Introduction

DEVELOPING A BAPTIST ARCHIVES

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 A. What Is An Archives?

The English word archives has three meanings.

First, archives are non-current records kept because they possess information of permanent value. They are your convention's, union's or body's old records. They are the minutes, reports, correspondence, speeches, newsletters, programs, photographs, and publications that the organization created or received in doing its work but no longer needs in order to do that work. They are the old records that your organization should keep, because they contain important facts about the organization. They are its historical records. Archives, used in this way, are also called archival holdings or archival materials.

Second, archives means the place where archival holdings are kept. This place is also called an archival repository.

Third, archives means the agency or department that is responsible for selecting, preserving, and making available archival holdings.

When we speak of developing an archives, we are using archives to mean the agency or department. The Baptist Heritage Commission of the Baptist World Alliance encourages every member body of the Baptist World Alliance to establish an agency or department to be responsible for selecting, preserving, and making available that body's historical records.

B. Why Establish An Archives?

Your convention, union, or body can benefit from an archives. The archives will serve as a collective memory. It can provide the necessary facts in financial and legal matters. It can answer questions about the past, helping your leaders to plan for the future. It will make knowledge of your history possible. The archives will preserve your heritage in documents, enabling your descendants to know and understand their past.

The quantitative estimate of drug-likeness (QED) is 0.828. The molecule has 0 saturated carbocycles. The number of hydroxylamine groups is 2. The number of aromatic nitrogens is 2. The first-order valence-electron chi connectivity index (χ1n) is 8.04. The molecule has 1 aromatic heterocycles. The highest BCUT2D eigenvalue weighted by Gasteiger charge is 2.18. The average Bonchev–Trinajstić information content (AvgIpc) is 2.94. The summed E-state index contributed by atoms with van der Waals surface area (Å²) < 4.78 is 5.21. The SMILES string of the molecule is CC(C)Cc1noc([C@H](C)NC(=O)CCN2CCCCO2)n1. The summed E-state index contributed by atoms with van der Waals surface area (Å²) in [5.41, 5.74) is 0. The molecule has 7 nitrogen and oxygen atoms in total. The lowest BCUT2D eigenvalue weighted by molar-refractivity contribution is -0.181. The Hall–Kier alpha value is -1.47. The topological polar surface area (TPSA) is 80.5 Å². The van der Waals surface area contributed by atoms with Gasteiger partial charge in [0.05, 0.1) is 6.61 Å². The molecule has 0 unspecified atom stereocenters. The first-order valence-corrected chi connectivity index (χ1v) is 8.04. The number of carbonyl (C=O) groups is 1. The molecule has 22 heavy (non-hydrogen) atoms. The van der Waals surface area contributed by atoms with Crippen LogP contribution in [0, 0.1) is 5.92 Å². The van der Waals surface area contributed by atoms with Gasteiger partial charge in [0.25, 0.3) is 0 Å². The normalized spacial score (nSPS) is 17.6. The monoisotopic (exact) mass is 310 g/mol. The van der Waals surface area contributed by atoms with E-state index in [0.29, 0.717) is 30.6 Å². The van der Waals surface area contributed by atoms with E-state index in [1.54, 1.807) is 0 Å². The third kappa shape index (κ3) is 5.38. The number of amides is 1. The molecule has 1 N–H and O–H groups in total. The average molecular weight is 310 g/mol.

Where are these documents now? They may be scattered, kept by individual leaders of your convention, union, or body. An archives can locate your historical records and put them in a central location. Perhaps your historical records are crowding office files, requiring space that is needed for current work. An archives can remove historical records and also help office workers identify current records which have no permanent value and can be discarded.

Your records may be disintegrating. The materials on which your past is recorded--paper, film, tape--do not last unless carefully preserved. An archives can provide the proper environment and see to it that your records are organized. Without organization, they will be useless, merely boxes of old papers. An archives makes historical records available to persons seeking information.

An archives will serve your convention, union, or body by acquiring, selecting, preserving, and making available your historical records for present and future use.